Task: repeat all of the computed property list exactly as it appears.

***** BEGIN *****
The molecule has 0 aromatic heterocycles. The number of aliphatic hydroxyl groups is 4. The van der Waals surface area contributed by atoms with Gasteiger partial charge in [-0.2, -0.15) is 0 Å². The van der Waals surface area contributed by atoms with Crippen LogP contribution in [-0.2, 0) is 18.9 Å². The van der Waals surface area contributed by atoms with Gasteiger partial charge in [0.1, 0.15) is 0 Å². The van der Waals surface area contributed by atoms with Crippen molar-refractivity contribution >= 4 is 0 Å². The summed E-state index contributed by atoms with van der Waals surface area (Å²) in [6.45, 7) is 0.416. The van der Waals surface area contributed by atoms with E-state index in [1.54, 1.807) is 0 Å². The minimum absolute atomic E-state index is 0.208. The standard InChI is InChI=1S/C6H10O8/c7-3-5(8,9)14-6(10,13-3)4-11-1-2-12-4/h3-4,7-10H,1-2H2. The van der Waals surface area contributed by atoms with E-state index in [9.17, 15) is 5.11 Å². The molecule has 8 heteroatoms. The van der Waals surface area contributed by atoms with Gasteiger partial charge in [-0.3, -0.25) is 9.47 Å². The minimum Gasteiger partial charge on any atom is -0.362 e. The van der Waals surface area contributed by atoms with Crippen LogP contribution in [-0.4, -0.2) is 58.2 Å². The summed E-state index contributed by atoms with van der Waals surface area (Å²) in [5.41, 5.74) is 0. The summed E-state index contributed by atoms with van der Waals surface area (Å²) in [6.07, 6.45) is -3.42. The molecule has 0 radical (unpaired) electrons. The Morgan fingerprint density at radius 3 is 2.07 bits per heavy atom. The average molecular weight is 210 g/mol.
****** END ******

The molecule has 0 aromatic heterocycles. The number of aliphatic hydroxyl groups is 4. The van der Waals surface area contributed by atoms with Gasteiger partial charge in [-0.2, -0.15) is 0 Å². The van der Waals surface area contributed by atoms with Crippen LogP contribution in [-0.2, 0) is 18.9 Å². The van der Waals surface area contributed by atoms with Gasteiger partial charge in [0.1, 0.15) is 0 Å². The van der Waals surface area contributed by atoms with Crippen molar-refractivity contribution >= 4 is 0 Å². The summed E-state index contributed by atoms with van der Waals surface area (Å²) in [6.45, 7) is 0.416. The van der Waals surface area contributed by atoms with E-state index in [1.54, 1.807) is 0 Å². The minimum absolute atomic E-state index is 0.208. The standard InChI is InChI=1S/C6H10O8/c7-3-5(8,9)14-6(10,13-3)4-11-1-2-12-4/h3-4,7-10H,1-2H2. The van der Waals surface area contributed by atoms with E-state index in [9.17, 15) is 5.11 Å². The molecule has 8 heteroatoms. The van der Waals surface area contributed by atoms with Gasteiger partial charge in [-0.3, -0.25) is 9.47 Å². The minimum Gasteiger partial charge on any atom is -0.362 e. The van der Waals surface area contributed by atoms with Crippen LogP contribution in [-0.4, -0.2) is 58.2 Å². The summed E-state index contributed by atoms with van der Waals surface area (Å²) in [5.41, 5.74) is 0. The summed E-state index contributed by atoms with van der Waals surface area (Å²) in [6.07, 6.45) is -3.42. The molecule has 0 radical (unpaired) electrons. The Morgan fingerprint density at radius 3 is 2.07 bits per heavy atom. The average molecular weight is 210 g/mol.